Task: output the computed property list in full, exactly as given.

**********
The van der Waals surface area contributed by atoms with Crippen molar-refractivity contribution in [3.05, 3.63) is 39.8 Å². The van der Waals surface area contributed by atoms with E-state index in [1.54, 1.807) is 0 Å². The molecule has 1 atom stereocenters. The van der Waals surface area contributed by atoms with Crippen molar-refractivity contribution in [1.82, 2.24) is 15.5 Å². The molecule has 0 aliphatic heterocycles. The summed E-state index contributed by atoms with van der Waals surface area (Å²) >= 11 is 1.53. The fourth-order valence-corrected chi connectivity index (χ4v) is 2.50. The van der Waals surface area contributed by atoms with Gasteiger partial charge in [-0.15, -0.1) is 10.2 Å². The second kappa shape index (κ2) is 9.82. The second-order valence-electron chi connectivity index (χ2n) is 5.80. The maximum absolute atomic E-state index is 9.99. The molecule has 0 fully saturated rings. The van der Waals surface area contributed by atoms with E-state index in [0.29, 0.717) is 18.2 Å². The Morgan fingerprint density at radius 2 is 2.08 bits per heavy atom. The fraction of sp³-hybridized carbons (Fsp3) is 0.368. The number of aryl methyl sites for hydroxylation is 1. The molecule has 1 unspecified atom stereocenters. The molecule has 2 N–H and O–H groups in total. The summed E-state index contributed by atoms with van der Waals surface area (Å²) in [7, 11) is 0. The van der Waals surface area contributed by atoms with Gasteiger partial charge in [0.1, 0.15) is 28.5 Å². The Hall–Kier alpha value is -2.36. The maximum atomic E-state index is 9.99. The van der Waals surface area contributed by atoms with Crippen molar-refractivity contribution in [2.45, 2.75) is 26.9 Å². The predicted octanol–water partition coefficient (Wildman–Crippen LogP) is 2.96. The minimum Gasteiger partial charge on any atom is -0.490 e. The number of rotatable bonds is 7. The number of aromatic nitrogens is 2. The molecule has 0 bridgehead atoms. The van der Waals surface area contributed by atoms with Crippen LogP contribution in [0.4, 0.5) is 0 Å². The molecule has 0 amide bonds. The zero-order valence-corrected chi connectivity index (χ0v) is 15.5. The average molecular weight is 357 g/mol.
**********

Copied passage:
The van der Waals surface area contributed by atoms with Crippen molar-refractivity contribution in [3.05, 3.63) is 39.8 Å². The van der Waals surface area contributed by atoms with E-state index in [1.54, 1.807) is 0 Å². The molecule has 1 atom stereocenters. The van der Waals surface area contributed by atoms with Crippen molar-refractivity contribution in [1.82, 2.24) is 15.5 Å². The molecule has 0 aliphatic heterocycles. The summed E-state index contributed by atoms with van der Waals surface area (Å²) >= 11 is 1.53. The fourth-order valence-corrected chi connectivity index (χ4v) is 2.50. The van der Waals surface area contributed by atoms with Gasteiger partial charge in [-0.15, -0.1) is 10.2 Å². The second kappa shape index (κ2) is 9.82. The second-order valence-electron chi connectivity index (χ2n) is 5.80. The maximum absolute atomic E-state index is 9.99. The molecule has 0 fully saturated rings. The van der Waals surface area contributed by atoms with E-state index in [0.29, 0.717) is 18.2 Å². The Morgan fingerprint density at radius 2 is 2.08 bits per heavy atom. The fraction of sp³-hybridized carbons (Fsp3) is 0.368. The number of aryl methyl sites for hydroxylation is 1. The molecule has 1 unspecified atom stereocenters. The molecule has 2 N–H and O–H groups in total. The summed E-state index contributed by atoms with van der Waals surface area (Å²) in [7, 11) is 0. The van der Waals surface area contributed by atoms with Gasteiger partial charge in [0.1, 0.15) is 28.5 Å². The Hall–Kier alpha value is -2.36. The maximum atomic E-state index is 9.99. The van der Waals surface area contributed by atoms with Crippen molar-refractivity contribution in [2.45, 2.75) is 26.9 Å². The predicted octanol–water partition coefficient (Wildman–Crippen LogP) is 2.96. The minimum Gasteiger partial charge on any atom is -0.490 e. The number of rotatable bonds is 7. The number of aromatic nitrogens is 2. The molecule has 0 bridgehead atoms. The van der Waals surface area contributed by atoms with Crippen LogP contribution in [0.4, 0.5) is 0 Å². The molecule has 0 amide bonds. The zero-order valence-corrected chi connectivity index (χ0v) is 15.5. The average molecular weight is 357 g/mol.